Lenovo has been talking about its 'PC Plus' strategy for the last few years as it develops its products portfolio to make sure that it is not just relying on its dominant position in the desktop market for future revenues.
When it first muted the idea the desktop world was in the doldrums and even though Lenovo had moved up to take top position in the market there were plenty of headlines around proclaiming that the PC was dead.
Since then there has been a rallying in the market thanks to users upgrading following the demise of Windows XP but it has not diminished the need for Lenovo to look to the future and a post PC world.
The firm made two purchases last year as part of the PC Plus strategy and although it is too early to get a feeling for how the decision to buy IBM's x86 server business has gone because it only closed in the UK last month, there are signs that the other deal to buy Motorola's handsets business, which started delivering revenue is starting to pay-off.
Demand for smartphones that don't come with an iPhone price tag has helped Lenovo beat analyst expectations for the last three months of 2014, the firm's fiscal third quarter, with $253m net income and $14.1bn in revenue.
The firm also revealed that its M&A activity had re-balanced the business, with 65% of revenue now coming from PCs compared to 81% a year earlier. Mobile now brings in 24% of the turnover and enterprise 9%.
In the last three months of the year Lenovo shipped 16m PCs, a 4.9% improvement year-on-year, and that side of the business delivered sales of $9.2bn and pre-tax income of $494m. The firm also highlighted the achievement of taking 20% share of the market.
As well as a PC Plus strategy perhaps the other mantra that could be applied to Lenovo is for the firm to develop a 'not just China' approach to the market and the latest results indicate that it is managing to grow share outside of its home market.
The firm gets around 60% of its mobile revenues from outside China and is heading in the opposite direction to some of its rivals that have recently moved into the Chinese market looking for growth.
The firm has also had to deal with fairly intense competition since it announced plans to acquire IBM's x86 server business and the results does mention "intense competitive fire", which it now believed had weathered with the business stablising.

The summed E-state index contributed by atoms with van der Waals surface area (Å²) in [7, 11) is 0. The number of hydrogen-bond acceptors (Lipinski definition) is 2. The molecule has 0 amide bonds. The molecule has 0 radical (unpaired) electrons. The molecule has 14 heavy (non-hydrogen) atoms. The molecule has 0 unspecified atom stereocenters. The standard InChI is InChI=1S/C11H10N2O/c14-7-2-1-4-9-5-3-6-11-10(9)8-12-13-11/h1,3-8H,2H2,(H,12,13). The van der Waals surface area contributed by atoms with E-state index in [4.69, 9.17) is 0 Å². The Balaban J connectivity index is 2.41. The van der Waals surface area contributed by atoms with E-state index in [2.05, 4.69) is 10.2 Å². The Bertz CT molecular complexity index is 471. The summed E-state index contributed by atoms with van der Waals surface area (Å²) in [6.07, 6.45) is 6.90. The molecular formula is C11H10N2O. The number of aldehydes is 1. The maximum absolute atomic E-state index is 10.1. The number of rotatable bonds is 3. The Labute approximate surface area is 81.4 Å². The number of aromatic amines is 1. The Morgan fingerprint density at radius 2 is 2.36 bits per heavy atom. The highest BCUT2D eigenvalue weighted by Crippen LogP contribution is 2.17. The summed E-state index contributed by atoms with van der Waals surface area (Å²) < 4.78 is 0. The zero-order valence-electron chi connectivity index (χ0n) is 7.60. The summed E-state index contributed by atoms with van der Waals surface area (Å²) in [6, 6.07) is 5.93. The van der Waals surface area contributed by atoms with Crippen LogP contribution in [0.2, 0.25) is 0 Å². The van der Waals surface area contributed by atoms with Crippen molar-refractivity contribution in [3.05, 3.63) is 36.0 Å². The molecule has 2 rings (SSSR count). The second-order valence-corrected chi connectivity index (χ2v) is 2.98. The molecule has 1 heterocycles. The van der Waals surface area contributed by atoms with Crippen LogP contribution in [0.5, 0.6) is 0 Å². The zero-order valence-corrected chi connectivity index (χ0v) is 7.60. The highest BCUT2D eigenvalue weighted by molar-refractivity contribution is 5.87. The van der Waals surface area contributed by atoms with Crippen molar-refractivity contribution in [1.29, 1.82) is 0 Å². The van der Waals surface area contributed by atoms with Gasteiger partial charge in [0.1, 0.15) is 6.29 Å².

Despite all of the talk over the last couple of years of changing its strategy there is a sense that it is from now, with a firm seeing its reliance on PCs decrease, that Lenovo can really start to talk about a different future.
"This qu arter, we are at the starting line of a new race, but the results show that we have the right strategy, we made the right acquisitions and we executed well globally, so I am confident we are ready to win,” said Yuanqing Yang, chairman and CEO of Lenovo.
“Our core PC business maintained its leading position and further improved profitability. The two newly acquired businesses are achieving great momentum in their first quarter of integration.
They are definitely becoming our growth engines. Motorola is already a global strength: for the first time it sold more than 10 million units in the quarter and it is now re-entering the China market," he added.
In addition to mobile and PCs the year ahead should also see improvements in the volume of business brought in by the enterprise side of the business as the x86 integration starts to get underway in earnest.
"We have a strong start with the System x integration, even while we further refine and develop it, leveraging Lenovo’s operational excellence and efficiency to be even more competitive. I remain fully confident we will meet all of our financial commitments this year, and also that we are on the right track to win in the long term," added Yang.
So far the strategy appears to be delivering the right kind of results and Lenovo is in the enviable position of being able to hold on to the top spot in the PC market and push deeper into mobile and enterprise.
It's little wonder given the state of some of its main rivals, which are undergoing five year turnaround plans and heading to the Chinese market Lenovo has used as a springboard for growth, that the CEO sounds so confident about its prospects as it takes to the "starting line of a new race".